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Groundwater Basics Active

How important is groundwater, where's the information, active groundwater level network, well information from nearly 20,000 wells across the u.s..

  • Publications

Groundwater is the largest source of fresh water on Earth - it's kind of a big deal. The USGS monitors, tests, and studies groundwater resources to assure one of our Nation's most precious resources remains viable for future generations.

In simplest terms groundwater is what its name implies: water in the ground that fully saturates pores or cracks in soils and rocks. Water underlies the Earth's surface almost everywhere – beneath oceans, hills, valleys, mountains, lakes, and deserts. It is not always easy to get to or clean enough for use without treatment, but it exists essentially everywhere if you dig deep enough. Groundwater may occur close to the surface or it may lie many hundreds of feet below. And not all groundwater is the same age... water at very shallow depths could be just a few hours old, whereas water at great depth may have been there for several thousands years.

Most of the groundwater we extract is stored in and moves slowly through permeable rocks called  aquifers . An aquifer may be a layer of gravel or sand, a layer of sandstone or limestone, or a buried rubbly old lava flow - as long as material is saturated enough that it can yield significant quantities of water for extraction. Water is a solvent and dissolves minerals from the rocks with which it comes in contact, so groundwater may contain dissolved minerals and gases that give it a tangy taste that is familiar to many people. The most common dissolved minerals found in groundwater are sodium, calcium, magnesium, potassium, chloride, bicarbonate, and sulfate.

Diagram showing groundwater as saturated zones underground.


Generally, the quality of water found in groundwater aquifers is acceptable for most common uses like drinking or irrigation. Groundwater is less susceptible to pollution than surface water because as water enters the ground, the soil and rocks naturally filter much of the water as it passes through the ground. However, the quality of groundwater continues to change as people modify landscapes and release pollutants into the environment. The growth of industry, technology, population, and water-use demand has increased the stress on both our land and water resources. Municipal and industrial wastes and chemical fertilizers, herbicides, and pesticides have infiltrated into the soil in certain areas, percolated into local and regional aquifers, and degraded groundwater quality in many parts of the US. Other pollution problems include sewer leakage, faulty septic-tank operation, and landfill leachates. In some areas, intensive pumping of groundwater has caused groundwater tables to drop, salt water to intrude into freshwater aquifers, and land to subside (sink).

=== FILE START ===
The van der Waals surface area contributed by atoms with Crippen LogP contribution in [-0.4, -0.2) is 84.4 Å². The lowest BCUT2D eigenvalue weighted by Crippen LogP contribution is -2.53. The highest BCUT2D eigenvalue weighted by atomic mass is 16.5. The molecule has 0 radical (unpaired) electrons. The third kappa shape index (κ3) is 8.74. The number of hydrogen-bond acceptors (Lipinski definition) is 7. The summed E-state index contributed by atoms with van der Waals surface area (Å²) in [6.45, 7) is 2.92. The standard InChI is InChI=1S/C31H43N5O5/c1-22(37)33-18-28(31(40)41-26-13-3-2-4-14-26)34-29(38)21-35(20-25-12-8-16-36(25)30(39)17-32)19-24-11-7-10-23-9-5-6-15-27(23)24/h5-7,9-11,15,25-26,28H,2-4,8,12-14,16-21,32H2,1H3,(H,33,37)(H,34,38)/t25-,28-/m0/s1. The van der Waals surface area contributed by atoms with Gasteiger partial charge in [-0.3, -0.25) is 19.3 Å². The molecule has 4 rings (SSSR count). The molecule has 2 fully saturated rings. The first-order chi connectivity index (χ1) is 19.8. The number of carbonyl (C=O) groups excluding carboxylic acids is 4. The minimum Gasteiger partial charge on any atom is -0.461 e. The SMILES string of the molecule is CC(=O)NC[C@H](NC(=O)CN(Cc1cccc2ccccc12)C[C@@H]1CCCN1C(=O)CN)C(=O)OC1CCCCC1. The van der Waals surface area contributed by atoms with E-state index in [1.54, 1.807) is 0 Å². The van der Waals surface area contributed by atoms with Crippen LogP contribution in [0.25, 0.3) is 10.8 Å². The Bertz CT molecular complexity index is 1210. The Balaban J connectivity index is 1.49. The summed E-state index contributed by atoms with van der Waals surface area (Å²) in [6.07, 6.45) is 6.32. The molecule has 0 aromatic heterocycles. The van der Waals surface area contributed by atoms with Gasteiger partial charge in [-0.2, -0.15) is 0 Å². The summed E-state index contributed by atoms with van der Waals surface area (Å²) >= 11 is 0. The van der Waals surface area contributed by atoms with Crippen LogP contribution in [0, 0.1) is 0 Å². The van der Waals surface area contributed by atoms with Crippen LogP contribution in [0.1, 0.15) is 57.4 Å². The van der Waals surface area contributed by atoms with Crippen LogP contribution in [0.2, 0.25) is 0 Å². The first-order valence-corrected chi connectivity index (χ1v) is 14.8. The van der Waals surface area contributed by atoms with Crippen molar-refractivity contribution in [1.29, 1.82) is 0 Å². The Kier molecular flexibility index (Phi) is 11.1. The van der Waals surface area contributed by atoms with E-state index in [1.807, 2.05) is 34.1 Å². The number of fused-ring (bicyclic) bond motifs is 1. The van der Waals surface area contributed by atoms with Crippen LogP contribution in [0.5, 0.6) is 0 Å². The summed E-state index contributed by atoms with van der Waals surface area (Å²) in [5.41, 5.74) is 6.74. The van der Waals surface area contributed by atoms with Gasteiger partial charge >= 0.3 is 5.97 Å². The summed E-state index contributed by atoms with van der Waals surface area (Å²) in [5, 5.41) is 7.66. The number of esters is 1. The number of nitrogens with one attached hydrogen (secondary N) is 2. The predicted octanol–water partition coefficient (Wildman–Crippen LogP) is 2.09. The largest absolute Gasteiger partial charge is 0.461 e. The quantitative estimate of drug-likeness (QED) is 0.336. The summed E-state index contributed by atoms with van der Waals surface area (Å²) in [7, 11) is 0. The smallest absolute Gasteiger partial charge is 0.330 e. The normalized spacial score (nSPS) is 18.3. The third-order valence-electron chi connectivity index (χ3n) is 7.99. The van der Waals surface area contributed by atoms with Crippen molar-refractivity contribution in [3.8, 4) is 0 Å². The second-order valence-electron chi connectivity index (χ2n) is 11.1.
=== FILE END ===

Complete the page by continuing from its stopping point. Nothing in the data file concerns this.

For data and information on principal aquifers in the United States:

  • The Ground Water Atlas of the United States
  • Map of the Principal Aquifers of the United States


  • Water Science School - Groundwater
  • Groundwater Use in the U.S.
  • Groundwater Watch
  • Groundwater for the Nation


  • Ground Water and Drinking Water  (U.S. Environmental Protection Agency)
  • Wellowner.org  (National Groundwater Association)

Use the links below to access web pages on examples of USGS groundwater research.

photo of man sitting on cooler working with plastic encased plastic tubing

305b Groundwater Quality Monitoring in New York

Below are data or web applications associated with this project.

USGS Groundwater Data for the Nation

Data from wells, springs, test holes, tunnels, drains, and excavations across the U.S.; well location data includes information such as latitude and longitude, well depth, and aquifer. Groundwater level data are collected and stored as either discrete field-water-level measurements or as continuous time-series data from automated recorders.

The USGS produces many types of multimedia products. Use the links below to browse our offerings of photographs, videos, and other files about groundwater.

presentation on ground water

Hazards to California's Delta Water System

This short video is one of a series of four total shorts highlighting USGS water science in California's Delta region. Earthquakes, land subsidence and flooding pose significant threats to California’s fresh water. Aqueducts, pipes and sewer lines can break and levees can breach.